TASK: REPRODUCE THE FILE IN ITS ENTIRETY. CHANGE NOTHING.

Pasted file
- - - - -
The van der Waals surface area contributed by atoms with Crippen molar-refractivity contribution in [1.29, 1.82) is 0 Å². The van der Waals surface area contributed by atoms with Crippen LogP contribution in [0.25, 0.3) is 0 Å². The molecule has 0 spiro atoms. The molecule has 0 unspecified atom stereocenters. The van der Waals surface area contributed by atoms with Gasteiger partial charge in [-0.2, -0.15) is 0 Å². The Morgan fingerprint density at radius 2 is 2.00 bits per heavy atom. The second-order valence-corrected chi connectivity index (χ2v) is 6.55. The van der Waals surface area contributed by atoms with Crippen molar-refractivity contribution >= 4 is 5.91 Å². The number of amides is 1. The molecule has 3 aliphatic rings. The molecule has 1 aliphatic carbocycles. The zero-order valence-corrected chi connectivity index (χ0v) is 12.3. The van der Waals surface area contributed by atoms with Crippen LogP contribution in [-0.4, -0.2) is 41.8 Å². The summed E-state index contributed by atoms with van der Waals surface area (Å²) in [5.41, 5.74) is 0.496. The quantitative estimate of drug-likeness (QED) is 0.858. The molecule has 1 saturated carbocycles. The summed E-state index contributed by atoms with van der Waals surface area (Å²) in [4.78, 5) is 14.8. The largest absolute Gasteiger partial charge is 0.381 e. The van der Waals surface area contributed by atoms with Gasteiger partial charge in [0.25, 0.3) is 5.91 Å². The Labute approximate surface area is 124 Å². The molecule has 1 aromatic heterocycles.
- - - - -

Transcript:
The van der Waals surface area contributed by atoms with Crippen molar-refractivity contribution in [1.29, 1.82) is 0 Å². The van der Waals surface area contributed by atoms with Crippen LogP contribution in [0.25, 0.3) is 0 Å². The molecule has 0 spiro atoms. The molecule has 0 unspecified atom stereocenters. The van der Waals surface area contributed by atoms with Gasteiger partial charge in [-0.2, -0.15) is 0 Å². The Morgan fingerprint density at radius 2 is 2.00 bits per heavy atom. The second-order valence-corrected chi connectivity index (χ2v) is 6.55. The van der Waals surface area contributed by atoms with Crippen molar-refractivity contribution >= 4 is 5.91 Å². The number of amides is 1. The molecule has 3 aliphatic rings. The molecule has 1 aliphatic carbocycles. The zero-order valence-corrected chi connectivity index (χ0v) is 12.3. The van der Waals surface area contributed by atoms with Crippen LogP contribution in [-0.4, -0.2) is 41.8 Å². The summed E-state index contributed by atoms with van der Waals surface area (Å²) in [5.41, 5.74) is 0.496. The quantitative estimate of drug-likeness (QED) is 0.858. The molecule has 1 saturated carbocycles. The summed E-state index contributed by atoms with van der Waals surface area (Å²) in [4.78, 5) is 14.8. The largest absolute Gasteiger partial charge is 0.381 e. The van der Waals surface area contributed by atoms with Gasteiger partial charge in [0.25, 0.3) is 5.91 Å². The Labute approximate surface area is 124 Å². The molecule has 1 aromatic heterocycles.